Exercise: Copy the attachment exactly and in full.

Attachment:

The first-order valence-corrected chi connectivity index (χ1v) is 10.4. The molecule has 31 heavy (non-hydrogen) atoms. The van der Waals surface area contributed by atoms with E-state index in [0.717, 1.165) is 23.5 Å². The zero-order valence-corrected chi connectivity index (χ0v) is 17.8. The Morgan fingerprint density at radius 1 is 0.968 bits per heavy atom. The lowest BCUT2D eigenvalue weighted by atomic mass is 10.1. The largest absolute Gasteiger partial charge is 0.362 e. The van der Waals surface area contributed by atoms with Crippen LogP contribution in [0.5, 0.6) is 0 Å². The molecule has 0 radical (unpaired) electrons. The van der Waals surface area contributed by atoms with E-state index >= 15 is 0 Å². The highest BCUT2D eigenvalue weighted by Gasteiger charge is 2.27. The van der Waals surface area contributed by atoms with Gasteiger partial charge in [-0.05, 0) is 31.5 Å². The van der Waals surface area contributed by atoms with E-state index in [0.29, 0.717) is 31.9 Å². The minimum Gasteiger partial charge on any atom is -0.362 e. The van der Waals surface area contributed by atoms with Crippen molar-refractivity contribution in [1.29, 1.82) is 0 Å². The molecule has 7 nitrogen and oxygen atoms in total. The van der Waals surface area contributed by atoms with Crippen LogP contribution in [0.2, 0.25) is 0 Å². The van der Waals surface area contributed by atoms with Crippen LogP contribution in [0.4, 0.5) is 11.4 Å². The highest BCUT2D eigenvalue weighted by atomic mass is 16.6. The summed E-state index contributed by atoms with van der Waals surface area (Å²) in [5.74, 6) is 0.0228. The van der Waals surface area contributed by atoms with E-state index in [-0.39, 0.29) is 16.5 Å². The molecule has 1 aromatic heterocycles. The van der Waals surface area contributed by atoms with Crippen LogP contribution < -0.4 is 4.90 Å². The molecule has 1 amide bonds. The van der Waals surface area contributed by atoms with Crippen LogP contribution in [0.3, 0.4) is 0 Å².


The first-order valence-corrected chi connectivity index (χ1v) is 10.4. The molecule has 31 heavy (non-hydrogen) atoms. The van der Waals surface area contributed by atoms with E-state index in [0.717, 1.165) is 23.5 Å². The zero-order valence-corrected chi connectivity index (χ0v) is 17.8. The Morgan fingerprint density at radius 1 is 0.968 bits per heavy atom. The lowest BCUT2D eigenvalue weighted by atomic mass is 10.1. The largest absolute Gasteiger partial charge is 0.362 e. The van der Waals surface area contributed by atoms with Crippen LogP contribution in [0.5, 0.6) is 0 Å². The molecule has 0 radical (unpaired) electrons. The van der Waals surface area contributed by atoms with E-state index >= 15 is 0 Å². The highest BCUT2D eigenvalue weighted by Gasteiger charge is 2.27. The van der Waals surface area contributed by atoms with Gasteiger partial charge in [-0.05, 0) is 31.5 Å². The van der Waals surface area contributed by atoms with E-state index in [0.29, 0.717) is 31.9 Å². The minimum Gasteiger partial charge on any atom is -0.362 e. The van der Waals surface area contributed by atoms with Crippen molar-refractivity contribution in [1.29, 1.82) is 0 Å². The molecule has 7 nitrogen and oxygen atoms in total. The van der Waals surface area contributed by atoms with Crippen LogP contribution in [0.2, 0.25) is 0 Å². The van der Waals surface area contributed by atoms with Crippen LogP contribution in [0.4, 0.5) is 11.4 Å². The highest BCUT2D eigenvalue weighted by atomic mass is 16.6. The summed E-state index contributed by atoms with van der Waals surface area (Å²) in [5.74, 6) is 0.0228. The van der Waals surface area contributed by atoms with E-state index in [-0.39, 0.29) is 16.5 Å². The molecule has 1 aromatic heterocycles. The van der Waals surface area contributed by atoms with Crippen LogP contribution < -0.4 is 4.90 Å². The molecule has 1 amide bonds. The van der Waals surface area contributed by atoms with Crippen LogP contribution in [0.3, 0.4) is 0 Å².